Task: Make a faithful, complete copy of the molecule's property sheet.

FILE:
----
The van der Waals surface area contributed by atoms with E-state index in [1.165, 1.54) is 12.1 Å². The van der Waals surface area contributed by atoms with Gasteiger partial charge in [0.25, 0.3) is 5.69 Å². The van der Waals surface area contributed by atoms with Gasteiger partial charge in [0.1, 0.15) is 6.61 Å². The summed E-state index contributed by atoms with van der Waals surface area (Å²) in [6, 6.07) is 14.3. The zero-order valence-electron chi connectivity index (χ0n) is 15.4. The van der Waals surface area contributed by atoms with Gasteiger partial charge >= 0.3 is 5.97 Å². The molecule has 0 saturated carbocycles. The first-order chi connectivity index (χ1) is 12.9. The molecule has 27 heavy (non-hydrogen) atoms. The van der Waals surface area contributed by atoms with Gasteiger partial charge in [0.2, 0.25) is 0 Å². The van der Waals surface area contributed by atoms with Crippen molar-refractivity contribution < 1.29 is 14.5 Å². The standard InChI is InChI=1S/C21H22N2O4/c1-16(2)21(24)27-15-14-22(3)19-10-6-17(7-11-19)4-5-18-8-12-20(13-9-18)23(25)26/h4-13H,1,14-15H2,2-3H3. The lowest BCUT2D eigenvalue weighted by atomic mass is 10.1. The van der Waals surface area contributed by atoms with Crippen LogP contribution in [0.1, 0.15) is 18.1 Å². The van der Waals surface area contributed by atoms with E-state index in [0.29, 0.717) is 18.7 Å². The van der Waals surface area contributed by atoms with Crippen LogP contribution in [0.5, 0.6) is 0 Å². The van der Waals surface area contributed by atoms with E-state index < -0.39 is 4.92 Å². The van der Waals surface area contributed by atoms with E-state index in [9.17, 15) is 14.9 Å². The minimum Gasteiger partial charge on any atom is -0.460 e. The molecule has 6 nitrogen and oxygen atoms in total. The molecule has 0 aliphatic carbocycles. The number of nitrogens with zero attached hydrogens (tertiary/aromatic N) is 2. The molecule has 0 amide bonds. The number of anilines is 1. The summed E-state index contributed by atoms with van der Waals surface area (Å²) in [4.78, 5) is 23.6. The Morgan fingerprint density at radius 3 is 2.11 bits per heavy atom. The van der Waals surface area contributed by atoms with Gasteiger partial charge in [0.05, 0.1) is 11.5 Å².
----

The van der Waals surface area contributed by atoms with E-state index in [1.165, 1.54) is 12.1 Å². The van der Waals surface area contributed by atoms with Gasteiger partial charge in [0.25, 0.3) is 5.69 Å². The van der Waals surface area contributed by atoms with Gasteiger partial charge in [0.1, 0.15) is 6.61 Å². The summed E-state index contributed by atoms with van der Waals surface area (Å²) in [6, 6.07) is 14.3. The zero-order valence-electron chi connectivity index (χ0n) is 15.4. The van der Waals surface area contributed by atoms with Gasteiger partial charge >= 0.3 is 5.97 Å². The molecule has 0 saturated carbocycles. The first-order chi connectivity index (χ1) is 12.9. The molecule has 27 heavy (non-hydrogen) atoms. The van der Waals surface area contributed by atoms with Gasteiger partial charge in [0.2, 0.25) is 0 Å². The van der Waals surface area contributed by atoms with Crippen molar-refractivity contribution < 1.29 is 14.5 Å². The standard InChI is InChI=1S/C21H22N2O4/c1-16(2)21(24)27-15-14-22(3)19-10-6-17(7-11-19)4-5-18-8-12-20(13-9-18)23(25)26/h4-13H,1,14-15H2,2-3H3. The lowest BCUT2D eigenvalue weighted by atomic mass is 10.1. The van der Waals surface area contributed by atoms with Crippen LogP contribution in [0.1, 0.15) is 18.1 Å². The van der Waals surface area contributed by atoms with E-state index in [0.29, 0.717) is 18.7 Å². The van der Waals surface area contributed by atoms with Crippen LogP contribution in [0.5, 0.6) is 0 Å². The van der Waals surface area contributed by atoms with E-state index < -0.39 is 4.92 Å². The van der Waals surface area contributed by atoms with E-state index in [9.17, 15) is 14.9 Å². The minimum Gasteiger partial charge on any atom is -0.460 e. The molecule has 6 nitrogen and oxygen atoms in total. The molecule has 0 aliphatic carbocycles. The number of nitrogens with zero attached hydrogens (tertiary/aromatic N) is 2. The molecule has 0 amide bonds. The number of anilines is 1. The summed E-state index contributed by atoms with van der Waals surface area (Å²) in [4.78, 5) is 23.6. The Morgan fingerprint density at radius 3 is 2.11 bits per heavy atom. The van der Waals surface area contributed by atoms with Gasteiger partial charge in [0.05, 0.1) is 11.5 Å².